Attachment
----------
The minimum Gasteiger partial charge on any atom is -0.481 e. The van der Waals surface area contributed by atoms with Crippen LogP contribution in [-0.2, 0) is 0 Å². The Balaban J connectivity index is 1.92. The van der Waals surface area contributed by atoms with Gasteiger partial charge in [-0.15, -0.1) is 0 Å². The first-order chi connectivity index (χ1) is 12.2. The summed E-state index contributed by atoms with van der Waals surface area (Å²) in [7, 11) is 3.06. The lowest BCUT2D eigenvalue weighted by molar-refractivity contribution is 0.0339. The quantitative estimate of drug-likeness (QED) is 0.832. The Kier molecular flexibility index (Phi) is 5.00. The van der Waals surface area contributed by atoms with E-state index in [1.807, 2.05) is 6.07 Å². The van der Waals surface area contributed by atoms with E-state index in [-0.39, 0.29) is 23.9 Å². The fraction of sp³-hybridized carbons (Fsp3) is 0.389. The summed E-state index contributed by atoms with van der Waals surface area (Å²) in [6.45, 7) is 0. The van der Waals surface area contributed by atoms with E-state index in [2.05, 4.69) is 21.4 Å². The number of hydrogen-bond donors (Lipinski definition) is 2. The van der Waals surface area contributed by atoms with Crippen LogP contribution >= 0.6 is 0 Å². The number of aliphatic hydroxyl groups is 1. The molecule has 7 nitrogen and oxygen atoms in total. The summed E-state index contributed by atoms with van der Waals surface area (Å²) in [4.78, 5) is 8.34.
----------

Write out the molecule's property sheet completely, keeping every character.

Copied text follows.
The minimum Gasteiger partial charge on any atom is -0.481 e. The van der Waals surface area contributed by atoms with Crippen LogP contribution in [-0.2, 0) is 0 Å². The Balaban J connectivity index is 1.92. The van der Waals surface area contributed by atoms with Gasteiger partial charge in [-0.15, -0.1) is 0 Å². The first-order chi connectivity index (χ1) is 12.2. The summed E-state index contributed by atoms with van der Waals surface area (Å²) in [7, 11) is 3.06. The lowest BCUT2D eigenvalue weighted by molar-refractivity contribution is 0.0339. The quantitative estimate of drug-likeness (QED) is 0.832. The Kier molecular flexibility index (Phi) is 5.00. The van der Waals surface area contributed by atoms with E-state index in [1.807, 2.05) is 6.07 Å². The van der Waals surface area contributed by atoms with E-state index in [-0.39, 0.29) is 23.9 Å². The fraction of sp³-hybridized carbons (Fsp3) is 0.389. The summed E-state index contributed by atoms with van der Waals surface area (Å²) in [6.45, 7) is 0. The van der Waals surface area contributed by atoms with E-state index in [2.05, 4.69) is 21.4 Å². The number of hydrogen-bond donors (Lipinski definition) is 2. The van der Waals surface area contributed by atoms with Crippen LogP contribution >= 0.6 is 0 Å². The number of aliphatic hydroxyl groups is 1. The molecule has 7 nitrogen and oxygen atoms in total. The summed E-state index contributed by atoms with van der Waals surface area (Å²) in [4.78, 5) is 8.34.